The song “Trust and Obey” has been around since the turn of the 20th century, and its refrain is familiar to most Christians: “Trust and obey for there’s no other way to be happy in Jesus, but to trust and obey.” While you won’t find those three words “trust and obey” in any one commandment or verse in Scripture the message in that brief phrase is at the very heart of the gospel.
Obedience to the Lord’s commands is not a foreign concept in the Bible. He is God, and by virtue of that fact alone, He demands obedience. As the creator of Heaven and Earth, He alone has claim to supreme, unchallenged authority; therefore, if God has commanded anything, we are at obligation to obey. God has commanded us to be righteous and yet we have failed in this commandment: “For all have sinned and fall short of the glory of God” (Rom. 3:23). Since the early days in the Garden of Eden, we as God’s special creation have failed in the mandate of unconditional obedience to His commands.
The problem, however, lies not in our inability to obey, but rather in our refusal to trust. For obedience is impossible apart from trust. Think of it this way. If I am driving down the road at 100mph and I see a sign that says the speed limit for this area is 55mph, and instead of slowing my vehicle I instead choose to accelerate to an even higher speed, what am I in effect saying? Do I really believe that there is a law which states that I am to only travel at 55mph? If it is a law, and I perceive it as a law, then my actions should reflect that perception. I have an obligation to obey it. If I choose not to obey then it doesn’t reduce the law’s ability to punish my disregard, but it implies a refusal to acknowledge the speed limit as law. I have to trust that the law in this area is 55mph, and once that trust is established, I am at obligation to obey it.
What many of us are guilty of doing is not merely disobeying a rule, but denying that it was ever a rule to begin with. When we choose to speed past the posted limit, we are saying to ourselves, this posted sign is not a law. I do not trust its ability to have rule over my behavior. For if it possessed the ability to rule over our behavior we would be obligated to obey it. We reduce the law to a mere guideline.
This is why belief/trust is so important in terms of the gospel. Without trust we cannot obey. In Hebrews, we see that the Israelites disobeyed and did not enter the land of inheritance because they did not have a believing heart to trust what God had told them. The author of that book writes, “For we also have received the good news just as they did; but the message they heard did not benefit them, since they were not united with those who heard it in faith…and those who formerly received the good news did not enter because of disobedience” (Heb. 4: 2,6). They disobeyed because they did not trust.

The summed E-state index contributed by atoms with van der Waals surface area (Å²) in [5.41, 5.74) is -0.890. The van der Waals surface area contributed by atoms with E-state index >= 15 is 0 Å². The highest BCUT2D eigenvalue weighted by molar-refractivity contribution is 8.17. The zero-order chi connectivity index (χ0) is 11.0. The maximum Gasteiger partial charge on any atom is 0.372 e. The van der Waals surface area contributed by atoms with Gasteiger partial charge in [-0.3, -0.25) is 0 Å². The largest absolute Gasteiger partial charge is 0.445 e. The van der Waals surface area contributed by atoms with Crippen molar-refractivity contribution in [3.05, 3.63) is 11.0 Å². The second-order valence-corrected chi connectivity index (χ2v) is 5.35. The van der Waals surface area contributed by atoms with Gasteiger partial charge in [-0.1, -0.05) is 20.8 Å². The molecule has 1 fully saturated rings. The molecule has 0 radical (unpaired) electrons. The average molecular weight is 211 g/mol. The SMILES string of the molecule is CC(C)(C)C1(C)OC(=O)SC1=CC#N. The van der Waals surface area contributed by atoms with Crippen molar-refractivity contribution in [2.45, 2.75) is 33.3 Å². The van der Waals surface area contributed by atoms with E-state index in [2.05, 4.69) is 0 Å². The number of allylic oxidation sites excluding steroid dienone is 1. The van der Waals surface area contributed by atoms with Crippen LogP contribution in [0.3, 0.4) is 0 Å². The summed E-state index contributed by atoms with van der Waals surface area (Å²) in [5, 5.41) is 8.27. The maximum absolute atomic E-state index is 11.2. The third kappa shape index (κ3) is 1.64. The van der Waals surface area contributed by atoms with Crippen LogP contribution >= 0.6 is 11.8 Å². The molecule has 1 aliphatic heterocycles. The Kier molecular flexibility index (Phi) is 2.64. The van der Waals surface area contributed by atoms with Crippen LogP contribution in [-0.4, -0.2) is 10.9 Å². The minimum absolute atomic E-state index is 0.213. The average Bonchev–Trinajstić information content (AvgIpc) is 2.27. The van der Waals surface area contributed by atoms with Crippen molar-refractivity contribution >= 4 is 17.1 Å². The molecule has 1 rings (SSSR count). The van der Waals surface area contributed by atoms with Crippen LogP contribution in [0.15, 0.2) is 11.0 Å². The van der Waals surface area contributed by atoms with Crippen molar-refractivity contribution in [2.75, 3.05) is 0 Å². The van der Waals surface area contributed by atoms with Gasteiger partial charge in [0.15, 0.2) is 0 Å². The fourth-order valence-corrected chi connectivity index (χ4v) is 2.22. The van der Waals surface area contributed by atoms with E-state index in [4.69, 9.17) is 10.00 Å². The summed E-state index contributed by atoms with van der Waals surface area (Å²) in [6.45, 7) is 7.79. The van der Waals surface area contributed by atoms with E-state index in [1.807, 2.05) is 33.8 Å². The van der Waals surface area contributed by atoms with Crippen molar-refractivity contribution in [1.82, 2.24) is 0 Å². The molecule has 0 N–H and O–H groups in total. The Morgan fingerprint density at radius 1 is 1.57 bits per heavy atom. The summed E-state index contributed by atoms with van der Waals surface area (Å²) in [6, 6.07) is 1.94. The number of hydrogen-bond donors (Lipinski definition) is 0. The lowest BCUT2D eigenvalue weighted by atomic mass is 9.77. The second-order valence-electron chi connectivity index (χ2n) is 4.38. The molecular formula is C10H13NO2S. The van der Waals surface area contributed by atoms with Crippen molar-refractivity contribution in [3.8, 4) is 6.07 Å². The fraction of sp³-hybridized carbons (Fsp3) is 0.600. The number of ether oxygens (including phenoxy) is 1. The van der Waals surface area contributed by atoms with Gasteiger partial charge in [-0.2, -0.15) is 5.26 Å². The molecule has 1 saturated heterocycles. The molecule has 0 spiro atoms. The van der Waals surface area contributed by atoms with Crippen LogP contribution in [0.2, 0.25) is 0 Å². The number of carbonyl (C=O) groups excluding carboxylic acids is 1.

In terms of our salvation, we must trust the good news of the gospel and then in obedience surrender our lives to Jesus as our Lord. In terms of discipleship, we must trust the promises and commands given to us by God, and then in obedience follow their instruction for our lives. Trust always precedes obedience.
What about you? What is your level of trust? Have you placed your trust in Jesus and in the promises of His Word in order that you might better obey? You know, John H. Sammis was correct when he penned the words to that hymn. There really is no better way to be happy in our savior Jesus Christ, than to trust and obey.
NEWS AND NOTES:
In case you haven’t heard, Kid’s Praise is back on Wednesday night and we are having a great time singing, dancing, and praising God. Consider joining us in the Element Kids room each Wed. evening at 6:15pm.
This month we will celebrate both Baptist Men’s Day (Feb. 5th) and Baptist Women’s Day (Feb. 19th ) with respective all male and all female vocalists. We hope you’ll join us on stage and add your voice to these special choirs.
March 31-April 1 members of the worship team will be traveling to the LeadWorship Conference in Winston-Salem. This is an excellent opportunity for our team to hone their craft as there will be workshops available for instrumentalists, vocalists, and sound techs. If you are interested in attending this conference, and have not told Jonathan, please do so as soon as possible. Cost is $30/ per individual.
In His Service,